The thing of it is, if you can get a group of enthusiastic players together, the kind you know won't do dickish things, like polluting your region to death, or harboring scads of murderers in their dilapidated hellhole of a town, SimCity works. As weird and awkward as it seems at first, the more you play it under ideal conditions, the more clear Maxis' vision for this game becomes. It's almost like a kind of social experiment in cooperation, albeit one that is perhaps a bit too open to exploitation. While you can't just go in and wreck anyone's city wholesale, there are smaller, more insidious things players can do to royally screw up someone's region, and don't think there won't be those people. Of course, you can always set your game to private, making sure that only friends and likeminded individuals can join. But if my experience has been any indication, those safeguards aren't terribly reliable right now. I had one early region set to private, and then after a bit of server wonkiness, it had become infested with unfamiliars.
Granted, that is an issue that may have just been the result of launch jitters on EA's servers, but this brings us to the biggest flaw in SimCity's design. SimCity is an always-online game, meaning if the servers are off, everybody's game is off. EA calls SimCity's multiplayer asynchronous, and that's partially correct. There's nothing that requires players to be on at the same time to play. However, we do all have to be able to connect to EA's servers to play. Yes, even if you just want to noodle around in your own city and don't care an iota what's going on in the larger region today, you can't load up your city data if the servers are down. And the servers have been down. Several times, in fact, since the game launched this past Tuesday. A week from now, these concerns might not even be justified. The servers could be back up and work flawlessly forever a minute after this is published. Regardless, this underlying philosophy, one that dictates that if everyone can't play, then no one shall play, is a troubling one.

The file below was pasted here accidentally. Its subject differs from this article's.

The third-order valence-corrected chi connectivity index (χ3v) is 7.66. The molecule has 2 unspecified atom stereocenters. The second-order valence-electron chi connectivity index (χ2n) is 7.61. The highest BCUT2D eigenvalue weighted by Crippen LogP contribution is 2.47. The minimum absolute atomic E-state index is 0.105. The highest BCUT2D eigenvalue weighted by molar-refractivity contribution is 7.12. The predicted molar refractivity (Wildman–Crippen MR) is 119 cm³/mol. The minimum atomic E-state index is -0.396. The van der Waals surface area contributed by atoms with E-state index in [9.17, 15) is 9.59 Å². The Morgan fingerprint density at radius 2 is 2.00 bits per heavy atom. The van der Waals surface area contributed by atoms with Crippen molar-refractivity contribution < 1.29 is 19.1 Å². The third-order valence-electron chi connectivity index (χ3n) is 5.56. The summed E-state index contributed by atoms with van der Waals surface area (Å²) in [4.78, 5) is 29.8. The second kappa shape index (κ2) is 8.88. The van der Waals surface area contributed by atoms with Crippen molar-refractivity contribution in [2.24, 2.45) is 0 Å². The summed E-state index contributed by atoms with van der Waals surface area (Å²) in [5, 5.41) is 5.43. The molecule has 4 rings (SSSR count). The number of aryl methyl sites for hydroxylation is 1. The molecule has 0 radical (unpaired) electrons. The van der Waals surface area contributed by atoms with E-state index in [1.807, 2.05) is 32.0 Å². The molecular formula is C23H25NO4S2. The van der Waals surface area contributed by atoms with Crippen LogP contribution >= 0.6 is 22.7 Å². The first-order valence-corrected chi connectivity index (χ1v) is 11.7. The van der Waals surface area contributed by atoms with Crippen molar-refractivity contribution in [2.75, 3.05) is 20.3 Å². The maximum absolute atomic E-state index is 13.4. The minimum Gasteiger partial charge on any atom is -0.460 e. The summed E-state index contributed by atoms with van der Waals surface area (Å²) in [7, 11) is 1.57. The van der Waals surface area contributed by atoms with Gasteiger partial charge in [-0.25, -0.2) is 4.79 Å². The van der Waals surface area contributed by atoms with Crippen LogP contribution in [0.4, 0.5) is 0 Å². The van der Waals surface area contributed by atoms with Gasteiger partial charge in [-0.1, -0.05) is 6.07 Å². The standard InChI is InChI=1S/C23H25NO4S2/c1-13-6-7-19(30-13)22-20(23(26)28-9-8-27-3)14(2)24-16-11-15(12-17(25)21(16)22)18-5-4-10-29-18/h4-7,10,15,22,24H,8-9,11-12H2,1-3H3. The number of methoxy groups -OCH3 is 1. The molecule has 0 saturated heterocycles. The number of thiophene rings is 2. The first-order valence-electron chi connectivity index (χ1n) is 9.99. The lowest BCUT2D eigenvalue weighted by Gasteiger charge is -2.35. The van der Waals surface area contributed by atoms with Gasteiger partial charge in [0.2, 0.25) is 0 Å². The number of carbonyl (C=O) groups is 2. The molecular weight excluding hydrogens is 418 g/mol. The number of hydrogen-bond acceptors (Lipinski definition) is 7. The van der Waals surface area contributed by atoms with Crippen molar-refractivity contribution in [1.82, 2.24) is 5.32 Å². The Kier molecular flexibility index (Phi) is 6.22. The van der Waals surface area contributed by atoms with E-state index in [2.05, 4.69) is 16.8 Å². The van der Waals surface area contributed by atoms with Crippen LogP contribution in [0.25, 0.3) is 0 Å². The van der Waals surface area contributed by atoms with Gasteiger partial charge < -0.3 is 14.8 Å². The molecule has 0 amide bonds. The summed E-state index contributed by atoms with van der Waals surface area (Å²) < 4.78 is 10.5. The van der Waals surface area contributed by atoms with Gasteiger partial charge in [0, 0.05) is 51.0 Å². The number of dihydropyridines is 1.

It is therefore difficult to completely reconcile a game like SimCity. This is a game with startling clarity of vision, but that vision often feels narrow and intractable. It knows precisely what it wants to be, and in most key ways, executes on those ideas with precision. But in setting that course, it all but dismisses the way in which many played SimCity sequel after sequel. And while I expect many will fall head-over-heels in love with this SimCity's cooperative design, at its best, the game feels more like a really thoughtfully designed multiplayer mode for a larger, single-player capable game that, sadly, doesn't exist. Go in with the right expectations, and there's a good chance you'll enjoy your time with SimCity. Assuming, of course, EA's servers will let you play it in the first place.